and then finish it with polyurethane.
Is there any way that you can do this
Or maybe a library or school has
come to you with a question about pre-
paring a disk from a very old tree that
will then be marked with pins showing
various historic events that occurred
while it was growing.
Certainly, we would all like to help,
but anyone who understands drying
knows that a disk will develop at least
one major, unsightly crack extending
from the outer perimeter to the center
Here is why a crack will always
develop. Consider a green, circular
disk that is 24 inches in diameter. As
this disk dries, its circumference will
want to shrink about 8 percent. So, the
original circumference of ( 24 x pi = )
75. 4 inches wants to shrink 8 percent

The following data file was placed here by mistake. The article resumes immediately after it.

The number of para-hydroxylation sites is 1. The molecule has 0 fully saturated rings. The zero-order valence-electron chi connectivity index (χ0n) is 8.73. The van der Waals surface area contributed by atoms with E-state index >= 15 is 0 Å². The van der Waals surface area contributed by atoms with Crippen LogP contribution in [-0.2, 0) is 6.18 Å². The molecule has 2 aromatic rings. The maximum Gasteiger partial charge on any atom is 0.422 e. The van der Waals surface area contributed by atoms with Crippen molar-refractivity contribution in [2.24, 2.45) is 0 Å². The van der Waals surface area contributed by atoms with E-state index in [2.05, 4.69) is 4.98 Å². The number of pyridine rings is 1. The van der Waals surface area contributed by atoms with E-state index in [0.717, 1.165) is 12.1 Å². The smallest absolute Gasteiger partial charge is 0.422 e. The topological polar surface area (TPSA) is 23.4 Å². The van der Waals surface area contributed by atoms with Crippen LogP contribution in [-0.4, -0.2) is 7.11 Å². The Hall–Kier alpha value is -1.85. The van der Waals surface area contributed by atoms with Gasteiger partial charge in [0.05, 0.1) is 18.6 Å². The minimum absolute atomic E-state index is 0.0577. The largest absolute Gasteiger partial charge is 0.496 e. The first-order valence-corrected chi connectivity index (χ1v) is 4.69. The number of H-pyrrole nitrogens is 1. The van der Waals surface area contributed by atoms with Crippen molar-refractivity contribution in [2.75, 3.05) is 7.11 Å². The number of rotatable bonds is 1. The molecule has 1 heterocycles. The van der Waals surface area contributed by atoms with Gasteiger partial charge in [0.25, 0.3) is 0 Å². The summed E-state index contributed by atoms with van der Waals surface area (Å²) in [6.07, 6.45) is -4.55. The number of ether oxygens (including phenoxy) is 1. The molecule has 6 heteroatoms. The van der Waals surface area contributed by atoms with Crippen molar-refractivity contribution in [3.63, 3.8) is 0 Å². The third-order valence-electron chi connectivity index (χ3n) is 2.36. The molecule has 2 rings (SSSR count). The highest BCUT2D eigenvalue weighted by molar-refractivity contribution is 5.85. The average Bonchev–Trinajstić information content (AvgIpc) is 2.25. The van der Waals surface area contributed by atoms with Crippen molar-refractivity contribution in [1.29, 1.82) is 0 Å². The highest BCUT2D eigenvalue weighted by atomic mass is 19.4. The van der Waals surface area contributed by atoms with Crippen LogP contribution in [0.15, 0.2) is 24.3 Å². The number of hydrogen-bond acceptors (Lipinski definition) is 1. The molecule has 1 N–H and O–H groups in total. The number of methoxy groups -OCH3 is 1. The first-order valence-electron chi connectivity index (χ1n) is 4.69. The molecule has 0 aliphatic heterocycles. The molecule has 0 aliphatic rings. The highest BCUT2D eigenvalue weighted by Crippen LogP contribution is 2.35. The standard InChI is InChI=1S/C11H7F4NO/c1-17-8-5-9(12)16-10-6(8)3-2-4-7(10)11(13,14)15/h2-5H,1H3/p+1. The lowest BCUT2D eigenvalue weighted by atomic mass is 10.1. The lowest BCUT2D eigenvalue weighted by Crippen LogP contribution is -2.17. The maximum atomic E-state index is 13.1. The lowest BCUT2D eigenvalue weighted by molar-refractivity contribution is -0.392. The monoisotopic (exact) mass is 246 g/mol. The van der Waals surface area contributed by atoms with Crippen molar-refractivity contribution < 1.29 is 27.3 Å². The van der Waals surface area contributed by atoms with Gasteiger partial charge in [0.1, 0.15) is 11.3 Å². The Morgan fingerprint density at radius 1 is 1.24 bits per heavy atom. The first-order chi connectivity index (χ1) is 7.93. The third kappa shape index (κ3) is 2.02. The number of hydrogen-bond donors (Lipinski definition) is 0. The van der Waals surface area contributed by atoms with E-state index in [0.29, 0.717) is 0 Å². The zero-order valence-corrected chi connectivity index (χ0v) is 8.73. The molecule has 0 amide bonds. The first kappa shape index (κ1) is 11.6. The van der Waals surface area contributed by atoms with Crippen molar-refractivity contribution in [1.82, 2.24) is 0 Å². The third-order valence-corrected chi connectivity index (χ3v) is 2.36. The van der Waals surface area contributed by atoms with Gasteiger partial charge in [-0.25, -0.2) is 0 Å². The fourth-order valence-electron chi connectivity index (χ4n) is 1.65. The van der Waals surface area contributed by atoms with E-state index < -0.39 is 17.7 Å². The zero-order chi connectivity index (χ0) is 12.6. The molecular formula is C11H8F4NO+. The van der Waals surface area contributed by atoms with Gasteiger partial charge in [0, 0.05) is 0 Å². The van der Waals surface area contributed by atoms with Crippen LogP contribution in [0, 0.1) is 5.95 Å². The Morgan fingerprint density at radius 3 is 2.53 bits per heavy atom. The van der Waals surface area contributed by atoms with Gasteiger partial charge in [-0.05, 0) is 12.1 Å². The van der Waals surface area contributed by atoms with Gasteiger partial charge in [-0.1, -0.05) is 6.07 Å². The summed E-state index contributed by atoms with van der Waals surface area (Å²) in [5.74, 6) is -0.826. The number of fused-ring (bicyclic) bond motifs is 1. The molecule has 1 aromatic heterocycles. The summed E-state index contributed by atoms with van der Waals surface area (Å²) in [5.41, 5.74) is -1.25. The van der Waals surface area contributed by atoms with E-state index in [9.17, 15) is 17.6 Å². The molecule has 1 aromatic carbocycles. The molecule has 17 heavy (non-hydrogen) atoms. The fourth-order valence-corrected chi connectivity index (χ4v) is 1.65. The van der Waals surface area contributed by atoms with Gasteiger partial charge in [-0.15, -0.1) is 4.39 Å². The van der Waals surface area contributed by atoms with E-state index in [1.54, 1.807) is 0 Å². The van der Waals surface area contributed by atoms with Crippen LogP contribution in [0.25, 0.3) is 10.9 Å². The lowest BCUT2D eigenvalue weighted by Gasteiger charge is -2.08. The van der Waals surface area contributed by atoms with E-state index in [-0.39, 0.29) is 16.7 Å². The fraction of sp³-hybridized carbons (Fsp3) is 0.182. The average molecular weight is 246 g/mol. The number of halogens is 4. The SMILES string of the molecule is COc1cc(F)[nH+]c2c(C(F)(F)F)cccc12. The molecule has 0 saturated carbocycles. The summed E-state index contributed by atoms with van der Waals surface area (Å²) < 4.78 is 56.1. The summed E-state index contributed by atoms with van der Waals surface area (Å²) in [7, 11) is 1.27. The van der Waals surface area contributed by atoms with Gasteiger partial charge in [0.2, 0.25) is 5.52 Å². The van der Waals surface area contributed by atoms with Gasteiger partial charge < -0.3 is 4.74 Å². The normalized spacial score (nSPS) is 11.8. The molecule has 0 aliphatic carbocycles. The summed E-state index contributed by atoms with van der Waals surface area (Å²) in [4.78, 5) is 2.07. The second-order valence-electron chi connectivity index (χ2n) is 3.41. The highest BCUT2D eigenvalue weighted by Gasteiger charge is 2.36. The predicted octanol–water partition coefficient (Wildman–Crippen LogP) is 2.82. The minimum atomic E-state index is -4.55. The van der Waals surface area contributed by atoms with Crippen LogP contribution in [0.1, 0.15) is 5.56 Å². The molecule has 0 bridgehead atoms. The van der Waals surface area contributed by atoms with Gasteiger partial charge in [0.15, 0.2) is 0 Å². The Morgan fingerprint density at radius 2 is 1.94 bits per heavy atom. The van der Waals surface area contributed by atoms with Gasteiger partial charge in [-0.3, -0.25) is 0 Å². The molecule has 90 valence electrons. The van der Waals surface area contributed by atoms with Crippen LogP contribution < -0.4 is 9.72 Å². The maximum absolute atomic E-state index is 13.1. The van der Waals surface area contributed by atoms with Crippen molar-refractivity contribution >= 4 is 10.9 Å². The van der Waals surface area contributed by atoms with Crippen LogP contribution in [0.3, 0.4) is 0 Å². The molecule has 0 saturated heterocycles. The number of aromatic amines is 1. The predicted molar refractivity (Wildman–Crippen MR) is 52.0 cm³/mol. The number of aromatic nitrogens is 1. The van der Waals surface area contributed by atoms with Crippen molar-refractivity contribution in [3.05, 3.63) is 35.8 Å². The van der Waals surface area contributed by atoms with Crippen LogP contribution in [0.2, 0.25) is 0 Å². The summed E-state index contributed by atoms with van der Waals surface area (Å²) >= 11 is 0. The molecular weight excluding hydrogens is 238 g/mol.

to 69. 4 inches.
Of course, this cannot happen
unless the diameter is reduced to 22. 1
inches (that is, 22. 1 x pi = 69. 4 circumference).
But, the bad news is that the diameter will naturally shrink only about 4
percent during drying. (Technically
speaking, the circumference shrinkage is called tangential shrinkage.
The radius shrinkage is called radial
So, the radial shrinkage is not
enough to prevent the development of
some substantial stress.
To avoid stress development and
cracking, we have several options:
; A hole could be cut in the center to
allow the radius to shrink more.
; Several disks could be cut and then
one used for repairing the others.
; A salt paste could be applied to
; For thin, porous wood, the disk can
be dried in alcohol.
; The porous wood can be treated
with a chemical that restricts swelling. This chemical is known as PEG
(polyethylene glycol 300 to 1000), but it
is expensive. ;
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